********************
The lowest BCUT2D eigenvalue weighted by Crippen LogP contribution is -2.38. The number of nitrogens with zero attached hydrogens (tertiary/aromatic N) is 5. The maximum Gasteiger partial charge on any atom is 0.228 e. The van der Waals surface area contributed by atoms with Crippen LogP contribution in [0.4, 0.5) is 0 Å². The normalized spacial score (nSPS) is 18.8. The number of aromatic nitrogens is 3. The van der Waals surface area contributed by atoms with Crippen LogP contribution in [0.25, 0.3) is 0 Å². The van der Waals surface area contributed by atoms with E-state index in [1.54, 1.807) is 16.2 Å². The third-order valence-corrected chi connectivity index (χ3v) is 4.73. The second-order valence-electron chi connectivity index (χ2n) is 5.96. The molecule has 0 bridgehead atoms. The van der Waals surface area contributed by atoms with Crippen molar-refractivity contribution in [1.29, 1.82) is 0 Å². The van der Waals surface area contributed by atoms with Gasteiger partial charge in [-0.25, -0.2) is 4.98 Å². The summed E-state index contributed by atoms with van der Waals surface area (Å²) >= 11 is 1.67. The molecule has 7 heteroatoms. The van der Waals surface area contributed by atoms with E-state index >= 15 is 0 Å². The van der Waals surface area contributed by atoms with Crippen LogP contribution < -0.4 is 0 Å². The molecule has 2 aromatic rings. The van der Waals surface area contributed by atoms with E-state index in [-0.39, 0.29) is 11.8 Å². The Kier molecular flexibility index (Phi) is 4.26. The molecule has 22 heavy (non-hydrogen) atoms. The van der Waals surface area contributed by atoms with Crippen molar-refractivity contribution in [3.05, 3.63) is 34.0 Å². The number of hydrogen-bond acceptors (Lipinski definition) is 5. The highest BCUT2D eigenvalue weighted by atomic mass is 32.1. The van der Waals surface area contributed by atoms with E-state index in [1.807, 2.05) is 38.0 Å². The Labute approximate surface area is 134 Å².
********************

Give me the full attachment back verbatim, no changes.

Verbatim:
The lowest BCUT2D eigenvalue weighted by Crippen LogP contribution is -2.38. The number of nitrogens with zero attached hydrogens (tertiary/aromatic N) is 5. The maximum Gasteiger partial charge on any atom is 0.228 e. The van der Waals surface area contributed by atoms with Crippen LogP contribution in [0.4, 0.5) is 0 Å². The normalized spacial score (nSPS) is 18.8. The number of aromatic nitrogens is 3. The van der Waals surface area contributed by atoms with Crippen LogP contribution in [0.25, 0.3) is 0 Å². The van der Waals surface area contributed by atoms with E-state index in [1.54, 1.807) is 16.2 Å². The third-order valence-corrected chi connectivity index (χ3v) is 4.73. The second-order valence-electron chi connectivity index (χ2n) is 5.96. The molecule has 0 bridgehead atoms. The van der Waals surface area contributed by atoms with Crippen molar-refractivity contribution in [1.29, 1.82) is 0 Å². The van der Waals surface area contributed by atoms with Gasteiger partial charge in [-0.25, -0.2) is 4.98 Å². The summed E-state index contributed by atoms with van der Waals surface area (Å²) >= 11 is 1.67. The molecule has 7 heteroatoms. The van der Waals surface area contributed by atoms with E-state index >= 15 is 0 Å². The van der Waals surface area contributed by atoms with Crippen LogP contribution < -0.4 is 0 Å². The molecule has 2 aromatic rings. The van der Waals surface area contributed by atoms with E-state index in [-0.39, 0.29) is 11.8 Å². The Kier molecular flexibility index (Phi) is 4.26. The molecule has 22 heavy (non-hydrogen) atoms. The van der Waals surface area contributed by atoms with Crippen molar-refractivity contribution in [3.05, 3.63) is 34.0 Å². The number of hydrogen-bond acceptors (Lipinski definition) is 5. The highest BCUT2D eigenvalue weighted by atomic mass is 32.1. The van der Waals surface area contributed by atoms with E-state index in [1.807, 2.05) is 38.0 Å². The Labute approximate surface area is 134 Å².